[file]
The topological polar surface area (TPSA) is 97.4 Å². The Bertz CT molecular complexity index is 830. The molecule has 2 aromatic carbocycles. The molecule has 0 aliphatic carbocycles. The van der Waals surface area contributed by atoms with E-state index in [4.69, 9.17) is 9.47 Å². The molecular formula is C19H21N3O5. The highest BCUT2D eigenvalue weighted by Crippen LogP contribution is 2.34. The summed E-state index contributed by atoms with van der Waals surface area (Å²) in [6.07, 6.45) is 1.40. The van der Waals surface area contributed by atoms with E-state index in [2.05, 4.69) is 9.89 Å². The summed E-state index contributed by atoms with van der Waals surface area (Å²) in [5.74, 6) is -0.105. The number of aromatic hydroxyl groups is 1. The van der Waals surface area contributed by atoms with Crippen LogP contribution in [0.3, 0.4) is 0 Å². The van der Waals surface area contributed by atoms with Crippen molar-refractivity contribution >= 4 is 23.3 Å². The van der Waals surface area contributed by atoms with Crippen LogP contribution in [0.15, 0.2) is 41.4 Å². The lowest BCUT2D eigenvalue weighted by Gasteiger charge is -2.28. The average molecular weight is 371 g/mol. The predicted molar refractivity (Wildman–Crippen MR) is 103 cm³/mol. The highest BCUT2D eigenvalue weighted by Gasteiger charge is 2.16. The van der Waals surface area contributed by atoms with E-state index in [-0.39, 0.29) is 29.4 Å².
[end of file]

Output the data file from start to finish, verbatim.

The topological polar surface area (TPSA) is 97.4 Å². The Bertz CT molecular complexity index is 830. The molecule has 2 aromatic carbocycles. The molecule has 0 aliphatic carbocycles. The van der Waals surface area contributed by atoms with E-state index in [4.69, 9.17) is 9.47 Å². The molecular formula is C19H21N3O5. The highest BCUT2D eigenvalue weighted by Crippen LogP contribution is 2.34. The summed E-state index contributed by atoms with van der Waals surface area (Å²) in [6.07, 6.45) is 1.40. The van der Waals surface area contributed by atoms with E-state index in [2.05, 4.69) is 9.89 Å². The summed E-state index contributed by atoms with van der Waals surface area (Å²) in [5.74, 6) is -0.105. The number of aromatic hydroxyl groups is 1. The van der Waals surface area contributed by atoms with Crippen LogP contribution in [0.3, 0.4) is 0 Å². The van der Waals surface area contributed by atoms with Crippen molar-refractivity contribution >= 4 is 23.3 Å². The van der Waals surface area contributed by atoms with Crippen LogP contribution in [0.15, 0.2) is 41.4 Å². The lowest BCUT2D eigenvalue weighted by Gasteiger charge is -2.28. The average molecular weight is 371 g/mol. The predicted molar refractivity (Wildman–Crippen MR) is 103 cm³/mol. The highest BCUT2D eigenvalue weighted by Gasteiger charge is 2.16. The van der Waals surface area contributed by atoms with E-state index in [-0.39, 0.29) is 29.4 Å².